Mary and Ryan had likely been alerted about the tornado, but were unable to find shelter in time, said Amy.

“Based upon how they found their bodies, Ryan must have been heading from upstairs with Maddie and my sister was heading through the middle section of the house with Hayden. When their bodies were found, Mary and Hayden were on their property, and Ryan and Maddie had been thrown 25 feet across the street. Ryan had Maddie in his arms. The coroner and the different medical professionals at the time assumed Ryan must have held Maddie because he hit the ground first and had 27 skull fractures. Mary died on the way to the hospital. She was alive when the paramedics got there, but her heart couldn’t handle it. Then they found Hayden the next day in the rubble underneath the front of the house,” recalls Amy.

Maddie suffered a concussion, a fractured collarbone, and a broken left leg.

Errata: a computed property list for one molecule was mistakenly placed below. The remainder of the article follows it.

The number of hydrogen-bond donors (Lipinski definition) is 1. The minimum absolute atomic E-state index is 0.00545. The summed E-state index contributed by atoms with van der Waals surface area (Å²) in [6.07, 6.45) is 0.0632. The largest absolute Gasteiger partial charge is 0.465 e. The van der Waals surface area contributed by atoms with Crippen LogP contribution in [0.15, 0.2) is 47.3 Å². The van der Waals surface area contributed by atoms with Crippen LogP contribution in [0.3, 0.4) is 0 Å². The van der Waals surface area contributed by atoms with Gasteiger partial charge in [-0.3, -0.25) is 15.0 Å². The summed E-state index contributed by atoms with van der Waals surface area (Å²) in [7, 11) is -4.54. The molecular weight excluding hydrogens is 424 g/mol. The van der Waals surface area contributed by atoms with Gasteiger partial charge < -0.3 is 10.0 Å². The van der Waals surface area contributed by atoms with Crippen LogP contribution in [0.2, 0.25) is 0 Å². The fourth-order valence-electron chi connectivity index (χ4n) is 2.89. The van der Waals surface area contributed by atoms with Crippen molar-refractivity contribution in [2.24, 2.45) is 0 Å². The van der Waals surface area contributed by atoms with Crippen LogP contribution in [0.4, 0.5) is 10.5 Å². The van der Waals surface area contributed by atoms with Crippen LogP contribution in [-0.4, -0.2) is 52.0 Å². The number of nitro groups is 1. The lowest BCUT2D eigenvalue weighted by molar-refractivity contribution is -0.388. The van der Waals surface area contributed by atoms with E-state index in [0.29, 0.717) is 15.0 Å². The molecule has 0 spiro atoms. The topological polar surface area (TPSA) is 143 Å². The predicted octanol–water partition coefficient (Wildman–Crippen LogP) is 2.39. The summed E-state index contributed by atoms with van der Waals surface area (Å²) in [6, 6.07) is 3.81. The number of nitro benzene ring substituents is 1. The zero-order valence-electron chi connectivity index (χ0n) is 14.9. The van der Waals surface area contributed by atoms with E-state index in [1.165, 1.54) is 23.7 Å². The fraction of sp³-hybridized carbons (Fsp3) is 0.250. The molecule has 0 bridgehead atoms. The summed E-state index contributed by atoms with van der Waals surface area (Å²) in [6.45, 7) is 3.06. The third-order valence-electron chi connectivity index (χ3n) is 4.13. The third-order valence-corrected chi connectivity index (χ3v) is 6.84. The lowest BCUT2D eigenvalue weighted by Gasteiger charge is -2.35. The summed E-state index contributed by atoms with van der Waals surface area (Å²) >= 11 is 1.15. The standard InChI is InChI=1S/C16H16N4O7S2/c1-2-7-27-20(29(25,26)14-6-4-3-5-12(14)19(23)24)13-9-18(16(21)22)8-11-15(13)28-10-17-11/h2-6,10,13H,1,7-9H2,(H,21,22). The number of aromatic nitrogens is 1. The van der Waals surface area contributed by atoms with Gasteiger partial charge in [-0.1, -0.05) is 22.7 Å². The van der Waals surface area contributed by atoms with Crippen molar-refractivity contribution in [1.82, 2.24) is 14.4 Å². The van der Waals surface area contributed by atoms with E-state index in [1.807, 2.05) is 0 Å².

“A hospice therapist, who was a pediatric grief counselor, came to see us. My brother-in- law worked at Hospice and she knew him. She said I needed to be honest with Maddie because `you’re probably going to be the one raising her.’”

The therapist told Amy she had a choice: To either tell Maddie the truth of the loss of her family, or lie to her.

“She’s either going to trust me or hate me based on what happens.” Amy said she decided to tell Maddie what had happened to her family.

“I crawled into bed with her. Maddie’s little seven-year-old mind tried to process what had happened. I sat there in bed with her for three or four hours. And she just cried and cried. So we snuggled in bed for another couple of hours. Needless to say, the Divine Plan was much more Divine than we had anticipated,” said Amy.

Community support for the family was “phenomenal,” she said.

“A physical therapist from the Main Street Church volunteered her time. She did therapy sessions at our pool. Our church family made us meals, and people came to take care of our lawn.” A ramp was also built on the front porch to accommodate Maddie’s wheelchair.

“It was amazing to see how the community supported us,” she said. People in Lake Township and the surrounding areas also offered their support, she added. 

Maddie’s faith was evident when she told people she didn’t know why everyone was making such a big deal about what happened because her family “was in Heaven.”